Authors’ Affiliations

(1)
Department of Surgery, Anesthesiology, and Radiology, Faculty of Veterinary Medicine, Cairo University
(2)
Department of Pathology, Faculty of Veterinary Medicine, Cairo University
(3)
Department of Biochemistry and Chemistry of Nutrition, Faculty of Veterinary Medicine, Cairo University

References

  1. DeNovo RC. Diseases of the stomach. In: Tams TR, editor. Handbook of Small Animal Gastroenterology. 2nd ed. Philadelphia: WB Saunders; 2003. p. 160.Google Scholar
  2. Haithem AMA, Farghali HA, Shimaa FA, Ghozy E, El-Mehiry HF. Study the effect of basil oil as herbal treatment of acetylsalicylate induced gastric ulcer in experimental rat. Model Global Vet. 2014;12(4):431–48.Google Scholar
  3. Parrah JD, Moulvi BA, Gazi MA, Makhdoomi DM, Athar H, Dar S, Mir AQ. Gastric ulceration in dog: a review. Vet World. 2013;6(7):449–54.View ArticleGoogle Scholar
  4. Head KW. Tumours of lower alimentary tract. Bull World Health Organ. 1976;53:167–86.PubMedPubMed CentralGoogle Scholar
  5. Fonda D, Gualtieri M, Scanziani E. Gastric carcinoma in the dog—a clinicopathological study of 11 cases. J Small Anim Pract. 1989;30:353–60.View ArticleGoogle Scholar
  6. Couto CG, Rutgers HC, Sherding RG, Rojko J. Gastrointestinal lymphoma in 20 dogs. J Vet Intern Med. 1989;3:73–8.View ArticlePubMedGoogle Scholar
  7. Dobson JM. Breed-predispositions to cancer in pedigree dogs. ISRN Vet Sci. 2013;2013:941275.View ArticlePubMedPubMed CentralGoogle Scholar
  8. NA A e-K, Farghali HA. Evaluation of experimental gastric endoscopic mucosal resection (EMR) in dogs. Asian J Anim Vet Adv. 2016;11(9):531–7.View ArticleGoogle Scholar
  9. Chopra A, Thomas BS. Amniotic membrane: a novel material for regeneration and repair. J Biomimetics Biomater Tissue Eng. 2013;18:106.Google Scholar
  10. Chen HC, Tan HY, Hsiao CH, Huang SC, Lin KK, Ma DH. Amniotic membrane transplantation for persistent corneal ulcers and perforations in acute fungal keratitis. Cornea. 2006;25:564–72.View ArticlePubMedGoogle Scholar
  11. Niknejad H, Peirovi H, Jorjani M, Ahmadiani A, Ghanavi Jand Seifalian AM. Properties of the amniotic membrane for potential use in tissue engineering. Eur Cells Mater. 2008;15:88–99.View ArticleGoogle Scholar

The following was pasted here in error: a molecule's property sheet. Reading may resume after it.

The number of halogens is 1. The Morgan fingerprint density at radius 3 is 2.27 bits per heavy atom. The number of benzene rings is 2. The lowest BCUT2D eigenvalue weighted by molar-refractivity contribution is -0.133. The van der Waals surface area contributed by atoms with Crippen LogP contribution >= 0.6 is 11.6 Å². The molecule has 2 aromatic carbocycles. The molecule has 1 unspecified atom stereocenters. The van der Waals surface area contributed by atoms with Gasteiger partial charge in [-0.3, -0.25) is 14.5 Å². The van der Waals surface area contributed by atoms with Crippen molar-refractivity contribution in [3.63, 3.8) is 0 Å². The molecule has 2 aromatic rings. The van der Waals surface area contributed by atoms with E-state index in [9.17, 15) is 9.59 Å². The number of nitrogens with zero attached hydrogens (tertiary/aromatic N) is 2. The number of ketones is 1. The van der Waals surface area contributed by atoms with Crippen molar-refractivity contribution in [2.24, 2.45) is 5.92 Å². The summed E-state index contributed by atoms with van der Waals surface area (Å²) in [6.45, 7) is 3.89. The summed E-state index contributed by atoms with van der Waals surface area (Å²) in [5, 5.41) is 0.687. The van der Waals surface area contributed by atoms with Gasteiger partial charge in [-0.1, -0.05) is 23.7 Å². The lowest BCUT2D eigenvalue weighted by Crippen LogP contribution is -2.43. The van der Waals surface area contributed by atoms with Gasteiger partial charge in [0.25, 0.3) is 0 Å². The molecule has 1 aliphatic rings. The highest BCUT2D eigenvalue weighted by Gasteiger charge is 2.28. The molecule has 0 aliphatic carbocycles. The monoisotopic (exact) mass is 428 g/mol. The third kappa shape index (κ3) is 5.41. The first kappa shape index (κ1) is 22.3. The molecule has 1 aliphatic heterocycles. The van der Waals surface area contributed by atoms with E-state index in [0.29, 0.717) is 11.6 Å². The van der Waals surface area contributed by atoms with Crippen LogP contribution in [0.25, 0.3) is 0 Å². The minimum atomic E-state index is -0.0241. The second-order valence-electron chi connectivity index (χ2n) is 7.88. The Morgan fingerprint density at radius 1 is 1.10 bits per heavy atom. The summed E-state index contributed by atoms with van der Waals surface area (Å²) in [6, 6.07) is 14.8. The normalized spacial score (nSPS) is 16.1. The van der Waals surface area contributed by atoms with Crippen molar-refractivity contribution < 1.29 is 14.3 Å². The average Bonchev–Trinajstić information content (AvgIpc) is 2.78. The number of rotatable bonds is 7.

12. Ueta M, Kweon MN, Sano Y, Sotozono C, Yamada J, Koizumi N, Kiyono H, Kinoshita S. Immunosuppressive properties of human amniotic membrane for mixed lymphocyte reaction. Clin Exp Immunol. 2002;129:464–70.View ArticlePubMedPubMed CentralGoogle Scholar
  13. Shimazaki J, Shinozaki N, Tsubota K. Transplantation of amniotic membrane and limbal autograft for patients with recurrent pterygium associated with symblepharon. Br J Ophthalmol. 1998;82:235–40.View ArticlePubMedPubMed CentralGoogle Scholar
  14. Guo M, Grinnell F. Basement membrane and human epidermal differentiation in vitro. J Investig Dermatol. 1989;93:372–8.View ArticlePubMedGoogle Scholar
  15. Boudreau N, Sympson CJ, Werb Z. Suppression of ICE and apoptosis in mammary epithelial cells by extra cellular matrix. Science. 1995;267:891–3.View ArticlePubMedPubMed CentralGoogle Scholar
  16. Farghali HA, AbdElKader NA, Khattab MS, AbuBakr HO. Evaluation of subcutaneous infiltration of autologous platelet-rich plasma on skin-wound healing in dogs. Biosci Rep. 2017;37:1–13.View ArticleGoogle Scholar
  17. Hajiiski O, Anatassov N. Amniotic membranes for temporary burn coverage. Annu Burn Fire Disasters. 1990;9:88–92.Google Scholar
  18. Sakuragawa N, Kakinuma K, Kikuchi A, Okano H, Uchida S, Kamo I, Kobayashi M, Yokoyama Y. Human amnion mesenchyme cells express phenotypes of neuroglial progenitor cells. J Neurosci Res. 2004;78:208–14.View ArticlePubMedGoogle Scholar
  19. Mi S, David AL, Chowdhury B, Jones RR, Hamley IW, Squires A, Connon CJ. Tissue engineering a fetal membrane. Tissue Eng A. 2012;18(3–4):373–81.View ArticleGoogle Scholar
  20. Choolani M, Chan J, Fisk NM. Fetal therapy: 2020 and beyond. Prenat Diagn. 2010;30(7):699–701.View ArticlePubMedGoogle Scholar
  21. Sheta E, Elzomor S, Eltookhy O, Abd Elkader N A and Ahmed K A. Structural and functional renovation of urinary bladders after amniotic membrane implantation in dogs. Int J Vet Sci Med. 2014;2:57–66. http://dx.doi.org/10.1016/j.ijvsm.2014.05.001. Accessed 14 June 2014.